The CHROs say capitalizing on the collective intelligence of global teams is one of their top priorities, but the majority struggle to effectively connect their workplace, and 78% said their organizations are ineffective at fostering collaboration and social networking. Only 21% had recently increased the amount they invest in the tools required to promote collaboration and networking.
Although some consider collaboration as a “soft” skill, the study says it can have “bottom-line consequences.” It found financial outperformers were 57% more likely to use collaborative and social networking tools to enable global teams to work more effectively together. Yet, only one-third of organizations are regularly applying collaborative tools and techniques to enable global teams to work more effectively.
Deeper Levels of Interaction
“Companies are finding that as their people spend less time together, collaboration becomes more difficult, social networks can weaken, little problems become big problems and things slow down,” says Lew Epstein, general manager of the advanced applications group at Steelcase Inc. “They need solutions that enable them to connect with staff, customers, suppliers and subject-matter experts, quickly and globally.”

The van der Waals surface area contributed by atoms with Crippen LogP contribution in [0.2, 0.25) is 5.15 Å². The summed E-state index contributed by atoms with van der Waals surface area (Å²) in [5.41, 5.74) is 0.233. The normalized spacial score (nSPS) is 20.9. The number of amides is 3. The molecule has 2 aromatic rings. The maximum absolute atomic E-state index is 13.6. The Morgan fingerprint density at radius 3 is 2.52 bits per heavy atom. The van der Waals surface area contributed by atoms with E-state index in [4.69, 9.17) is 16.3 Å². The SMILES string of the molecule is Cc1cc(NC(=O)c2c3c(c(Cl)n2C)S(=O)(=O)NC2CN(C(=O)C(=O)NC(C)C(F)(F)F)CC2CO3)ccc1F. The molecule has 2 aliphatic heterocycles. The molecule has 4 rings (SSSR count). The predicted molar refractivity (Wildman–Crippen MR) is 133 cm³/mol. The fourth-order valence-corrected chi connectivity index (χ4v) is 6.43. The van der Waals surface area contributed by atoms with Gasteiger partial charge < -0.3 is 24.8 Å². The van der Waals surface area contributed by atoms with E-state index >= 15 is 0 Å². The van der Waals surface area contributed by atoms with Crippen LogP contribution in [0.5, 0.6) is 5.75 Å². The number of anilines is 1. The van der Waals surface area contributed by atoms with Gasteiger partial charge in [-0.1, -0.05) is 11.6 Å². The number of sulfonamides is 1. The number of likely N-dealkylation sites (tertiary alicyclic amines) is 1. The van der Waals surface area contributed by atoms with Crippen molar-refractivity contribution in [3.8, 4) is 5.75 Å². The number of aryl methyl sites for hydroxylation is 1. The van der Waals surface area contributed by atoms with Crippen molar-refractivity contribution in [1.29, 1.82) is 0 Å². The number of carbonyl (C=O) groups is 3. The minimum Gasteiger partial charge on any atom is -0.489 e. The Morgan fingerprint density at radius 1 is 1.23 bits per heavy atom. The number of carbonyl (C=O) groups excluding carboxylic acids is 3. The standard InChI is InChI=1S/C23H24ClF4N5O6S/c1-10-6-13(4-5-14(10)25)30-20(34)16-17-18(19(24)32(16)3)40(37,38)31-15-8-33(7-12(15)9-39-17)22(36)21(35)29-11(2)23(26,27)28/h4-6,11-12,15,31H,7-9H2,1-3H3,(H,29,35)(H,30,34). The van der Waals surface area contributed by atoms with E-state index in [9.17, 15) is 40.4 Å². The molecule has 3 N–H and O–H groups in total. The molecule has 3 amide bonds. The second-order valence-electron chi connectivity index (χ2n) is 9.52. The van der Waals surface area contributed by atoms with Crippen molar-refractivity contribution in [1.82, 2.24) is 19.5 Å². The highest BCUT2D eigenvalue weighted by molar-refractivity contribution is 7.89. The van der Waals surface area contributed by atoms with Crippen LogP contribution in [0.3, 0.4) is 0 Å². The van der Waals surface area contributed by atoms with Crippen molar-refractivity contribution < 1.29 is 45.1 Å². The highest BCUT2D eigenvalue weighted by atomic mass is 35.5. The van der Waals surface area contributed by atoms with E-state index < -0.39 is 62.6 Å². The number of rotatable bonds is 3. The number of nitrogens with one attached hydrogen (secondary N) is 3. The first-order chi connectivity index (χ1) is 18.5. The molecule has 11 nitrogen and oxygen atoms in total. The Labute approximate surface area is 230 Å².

But connecting technology isn’t the only answer. Collaboration means team members must go beyond simply coordinating activities and communicating information to actually co-creating a solution from an exchange of ideas and viewpoints, and so deeper levels of interaction must occur. For one thing, it is difficult for groups to get things done without first achieving a level of trust and understanding – a prerequisite of collaborative work. Group members discover the knowledge each member brings to the group and their basic orientation toward the project. Collaborators also need to spend significant time in a creative second phase where they generate possible approaches and solutions before entering a third and final phase of evaluating the best route forward.
For these types of group sessions, phone conferences or traditional approaches toward videoconferencing – with its formal face-to-camera, eyes-forward, upright-posture setups – don’t provide a productive setting to build trust and get creative because they don’t support a more natural back-and-forth exchange of ideas and information. They just don’t create enough opportunity for participants to interact when generating new ideas.